The original projection for zero hour was 2015, but in my article in 2010 "Is The Era of the Fed Closing", I took the liberty of adding some data and fitting a curve that pointed to it occurring in '09 or '10. Sure enough, an updated chart (shown above) has it arriving in 2010. And if you agree with Faber that we are past zero hour, where the diminishing economic bang for the debt dollar goes negative, you understand the divergence. The ECRI, which looks more at what's happening in the real world, is going south while the LEI, which looks at the world we've just left, where the Fed could regulate the cycle, may just be illustrating Faber's point and aligning the LEI into a perfect storm for the lead indicators.
What's really disturbing in the above chart is the similarity of the ECRI pattern coming out of '08 to what it did coming out of the first recession of the early '80s. That wound up being back-to-back recessions. That same pattern was present coming out of the '01 recession, and here we see the first significant difference between the LEI and ECRI. The LEI with its dependence on the Fed shot straight up out of the '01 recession, as in the past, while the ECRI languished a bit, perhaps reflecting the diminished effectiveness of the Fed at this point on Faber's curve. The '01 recovery was particularly weak with by far the slowest postwar employment recovery - except for now. The Fed induce housing boom saved the day (or did it?) If the similarity to the early '80s holds, we are in for the second of back-to-back recessions with the next one worse than the first. This would not be good.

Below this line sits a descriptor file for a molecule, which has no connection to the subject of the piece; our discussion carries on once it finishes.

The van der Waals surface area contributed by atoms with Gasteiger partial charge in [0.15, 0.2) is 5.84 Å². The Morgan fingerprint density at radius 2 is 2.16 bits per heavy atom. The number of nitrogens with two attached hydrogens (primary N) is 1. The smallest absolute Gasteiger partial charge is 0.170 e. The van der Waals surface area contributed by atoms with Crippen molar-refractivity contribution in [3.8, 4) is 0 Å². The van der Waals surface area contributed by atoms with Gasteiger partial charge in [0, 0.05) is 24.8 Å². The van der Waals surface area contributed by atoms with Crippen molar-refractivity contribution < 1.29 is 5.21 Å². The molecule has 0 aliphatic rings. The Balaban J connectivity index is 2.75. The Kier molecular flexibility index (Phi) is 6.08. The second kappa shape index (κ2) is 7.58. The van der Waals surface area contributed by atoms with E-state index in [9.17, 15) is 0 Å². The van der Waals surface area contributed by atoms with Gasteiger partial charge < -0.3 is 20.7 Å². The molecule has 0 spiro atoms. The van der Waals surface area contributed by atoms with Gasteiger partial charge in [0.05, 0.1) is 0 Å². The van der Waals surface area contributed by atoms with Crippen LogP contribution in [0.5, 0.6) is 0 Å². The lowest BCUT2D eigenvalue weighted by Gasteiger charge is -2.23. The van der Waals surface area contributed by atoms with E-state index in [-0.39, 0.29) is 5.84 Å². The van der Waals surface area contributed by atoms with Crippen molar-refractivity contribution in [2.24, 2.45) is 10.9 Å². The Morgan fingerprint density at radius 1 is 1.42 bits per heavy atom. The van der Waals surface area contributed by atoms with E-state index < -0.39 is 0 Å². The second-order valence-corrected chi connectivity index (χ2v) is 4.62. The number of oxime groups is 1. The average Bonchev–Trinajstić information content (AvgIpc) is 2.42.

The LEI is more transparent about their index make-up, and we know that it's based on many things related to Fed easing moves. Mike Shedlock recently discussed this in Stock Market Not a Leading Economic Indicator. Here he relates John Hussman's concerns that about half of the LEI index is weighted with monetary factors. Hussman feels that the recent run up in the LEI is related to distortions with interbank flight-to-safety money flows out of Europe into US banks. He says the LEI leans heavily on maxed out variables and that "these variables are essentially detached from economic activity".
The Conference Board may be coming to grips with this. They have announced a major reconfiguration of the index components, the first big change since 1996. And in Shedlock's opinion:
At least a portion of the enormous discrepancy between the LEI and the ECRI weekly leading index (WLI) will be resolved to the downside of the LEI.
If we know that the LEI is heavily biased toward Fed intervention, how can we know that the ECRI is any different since their components are locked away in a secret black box?
An article was written here at SA back in December by Hale Stewart Examining The Model For ECRI's Black Box. This was a follow-up on his earlier piece "A Peek Insight ECRI's Black Box". It is some intelligent guessing as to the black box ingredients based on published thoughts by the founder of ECRI, Geoffery Moore. In looking over these ingredients, you don't get the impression it is anywhere near 50% weighted on Fed intervention.
I also did a little sleuthing on the black box and ran across a telling conversation Lakshman Achuthan, ECRI's chief, had with Margaret Brennan of Bloomberg. In discussing economic cycles and "medicine", this exchange took place that gives us a peek into the ECRI position on Fed intervention: